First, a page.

Red Tape from Georgia Immigration Law ‘Catastrophic,’ ‘Will Cost Jobs’
Long delays for those seeking professional licenses in Georgia is another result from that state’s immigration law.
Accountants, nurses and other professionals are among those effected and the potential impact has been described as “catastrophic.”
Former Secretary of State Cathy Cox said that the law is expected to create months-long bureaucratic delays and “direct consequences” for small businesses.
The current secretary of state, Brian Kemp, a Republican, has admitted that the law could delay the licenses for tens of thousands by an additional three to four months.
Anyone applying for professional licenses is required to show a “secure and verifiable” form of identification, such as a driver’s license from January 1st. 256,000 applications for licenses are expected next year and copies of these identification documents will have to be attached to each one This is expected to triple processing times, according to Kemp. He is seeking a bigger budget to deal with the problem.
Another aspect of the law requiring use of E-Verify — which checks workers’ immigration status against Federal databases — appears unlikely to be audited because the state Legislature has not set aside any money or asked the responsible department “to provide any budget projections relative to that activity,” State Auditor Russell Hinton admitted to the Atlanta Journal-Constitution Tuesday.
Cox agrees that the delays projected for licenses by Kemp are plausible given the requirements of the new immigration law and the budget cuts she said her former office has experienced in recent years.
“You could put people out of work who are in work. It could be catastrophic, truly,” she told the Atlanta Journal-Constitution.
“All the real true small business people run through this office of the secretary of state. And to put an impediment like that in front of them is going to have dire consequences for the business community.”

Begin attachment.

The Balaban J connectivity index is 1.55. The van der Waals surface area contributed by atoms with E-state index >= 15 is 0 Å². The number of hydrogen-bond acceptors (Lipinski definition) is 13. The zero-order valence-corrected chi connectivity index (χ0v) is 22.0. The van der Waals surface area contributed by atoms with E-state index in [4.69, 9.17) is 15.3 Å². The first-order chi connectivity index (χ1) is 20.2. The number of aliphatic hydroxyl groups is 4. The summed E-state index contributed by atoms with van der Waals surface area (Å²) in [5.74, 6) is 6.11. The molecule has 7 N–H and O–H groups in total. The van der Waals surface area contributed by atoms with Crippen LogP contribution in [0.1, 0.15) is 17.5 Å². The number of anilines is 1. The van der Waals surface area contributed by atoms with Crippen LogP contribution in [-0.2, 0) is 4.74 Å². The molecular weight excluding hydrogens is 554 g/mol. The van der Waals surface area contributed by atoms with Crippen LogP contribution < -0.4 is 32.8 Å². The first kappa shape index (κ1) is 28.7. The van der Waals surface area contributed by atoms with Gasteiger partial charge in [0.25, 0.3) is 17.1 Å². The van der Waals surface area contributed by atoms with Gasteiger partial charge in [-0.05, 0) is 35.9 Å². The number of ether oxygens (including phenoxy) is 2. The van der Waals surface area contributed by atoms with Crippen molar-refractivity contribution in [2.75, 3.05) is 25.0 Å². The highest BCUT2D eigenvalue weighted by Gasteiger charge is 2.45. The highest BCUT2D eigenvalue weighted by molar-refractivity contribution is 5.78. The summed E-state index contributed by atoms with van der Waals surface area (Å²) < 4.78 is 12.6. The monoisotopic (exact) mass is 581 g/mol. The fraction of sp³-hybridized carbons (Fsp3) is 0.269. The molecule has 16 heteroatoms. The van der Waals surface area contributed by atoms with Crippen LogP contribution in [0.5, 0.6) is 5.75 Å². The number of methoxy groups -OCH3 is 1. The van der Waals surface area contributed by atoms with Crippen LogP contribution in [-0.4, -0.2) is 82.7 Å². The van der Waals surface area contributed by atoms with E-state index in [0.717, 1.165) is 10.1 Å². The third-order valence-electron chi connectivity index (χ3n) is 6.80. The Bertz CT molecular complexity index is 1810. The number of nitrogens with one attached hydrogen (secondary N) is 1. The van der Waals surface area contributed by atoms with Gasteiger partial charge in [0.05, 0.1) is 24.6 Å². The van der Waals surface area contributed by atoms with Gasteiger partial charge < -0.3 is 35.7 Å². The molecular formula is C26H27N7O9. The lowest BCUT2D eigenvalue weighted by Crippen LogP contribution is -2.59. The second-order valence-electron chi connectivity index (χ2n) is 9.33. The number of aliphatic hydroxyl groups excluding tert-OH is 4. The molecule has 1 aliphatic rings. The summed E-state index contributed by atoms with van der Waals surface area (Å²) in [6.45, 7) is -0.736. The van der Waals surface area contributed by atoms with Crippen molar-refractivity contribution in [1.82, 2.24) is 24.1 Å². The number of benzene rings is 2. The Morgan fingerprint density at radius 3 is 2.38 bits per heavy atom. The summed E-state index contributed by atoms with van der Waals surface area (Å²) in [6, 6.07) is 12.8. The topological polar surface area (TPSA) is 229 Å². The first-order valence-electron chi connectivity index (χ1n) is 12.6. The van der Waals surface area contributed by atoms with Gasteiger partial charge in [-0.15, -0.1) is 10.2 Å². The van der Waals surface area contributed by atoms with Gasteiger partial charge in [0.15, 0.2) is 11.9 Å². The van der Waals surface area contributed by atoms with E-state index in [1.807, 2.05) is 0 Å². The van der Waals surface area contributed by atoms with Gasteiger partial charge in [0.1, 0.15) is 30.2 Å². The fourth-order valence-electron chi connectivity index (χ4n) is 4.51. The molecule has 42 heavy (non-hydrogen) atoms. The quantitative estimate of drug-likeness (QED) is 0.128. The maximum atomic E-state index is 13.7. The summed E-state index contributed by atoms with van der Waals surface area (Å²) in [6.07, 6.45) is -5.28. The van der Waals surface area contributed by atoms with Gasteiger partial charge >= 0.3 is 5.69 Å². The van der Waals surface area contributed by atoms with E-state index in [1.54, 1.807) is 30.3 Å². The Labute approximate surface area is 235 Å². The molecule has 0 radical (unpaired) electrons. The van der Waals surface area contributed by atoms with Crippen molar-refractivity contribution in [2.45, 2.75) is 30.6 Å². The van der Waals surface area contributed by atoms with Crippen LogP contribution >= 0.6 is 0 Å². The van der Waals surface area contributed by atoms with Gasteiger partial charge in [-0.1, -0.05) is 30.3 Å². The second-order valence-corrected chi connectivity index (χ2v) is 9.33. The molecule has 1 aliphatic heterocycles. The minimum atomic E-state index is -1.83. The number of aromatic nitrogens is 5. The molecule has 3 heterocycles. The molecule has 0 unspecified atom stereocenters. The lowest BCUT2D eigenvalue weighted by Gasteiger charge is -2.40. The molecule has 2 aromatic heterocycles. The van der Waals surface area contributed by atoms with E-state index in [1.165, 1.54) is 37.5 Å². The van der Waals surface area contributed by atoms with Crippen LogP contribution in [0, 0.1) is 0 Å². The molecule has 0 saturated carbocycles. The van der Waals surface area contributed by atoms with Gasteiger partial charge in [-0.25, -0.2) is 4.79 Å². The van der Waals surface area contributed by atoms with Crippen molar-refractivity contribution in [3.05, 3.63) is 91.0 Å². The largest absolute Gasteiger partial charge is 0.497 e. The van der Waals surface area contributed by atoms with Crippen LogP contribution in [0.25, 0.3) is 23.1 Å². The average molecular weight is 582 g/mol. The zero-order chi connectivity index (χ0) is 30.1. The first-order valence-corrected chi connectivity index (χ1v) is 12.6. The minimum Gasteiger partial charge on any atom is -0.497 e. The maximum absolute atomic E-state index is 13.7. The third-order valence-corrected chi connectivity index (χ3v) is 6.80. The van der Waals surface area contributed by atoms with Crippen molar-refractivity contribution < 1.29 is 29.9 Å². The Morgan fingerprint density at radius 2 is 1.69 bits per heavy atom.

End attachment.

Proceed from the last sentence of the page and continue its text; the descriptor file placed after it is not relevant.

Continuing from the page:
The Georgia Chamber of Commerce said that the delays are an “unintended consequence” of the immigration law.
“We hope that this issue can be resolved in a way that does not put an undue burden on Georgia businesses,” said a spokeswoman.
In Alabama, Gov. Robert Bentley said Tuesday that his state’s immigration law may require changes to ‘simplify’ it. This comes after several sections have been declared unconstitutional as well as lobbying from local businesses negatively impacted by the law.
Bentley also told the Associated Press that he has avoided making public statements about his state’s controversial immigration law in part because he believes that it has damaged Alabama’s reputation by strengthening stereotypes about the state’s residents “living in the ’50s and ’60s.”
“I don’t want to be perceived as the face of illegal immigration bills in the country, and I could be that,” Bentley said.
Alabama native Condoleezza Rice also said this week that she was concerned that the law ‘has not helped the state’s image in the eyes of the world.’
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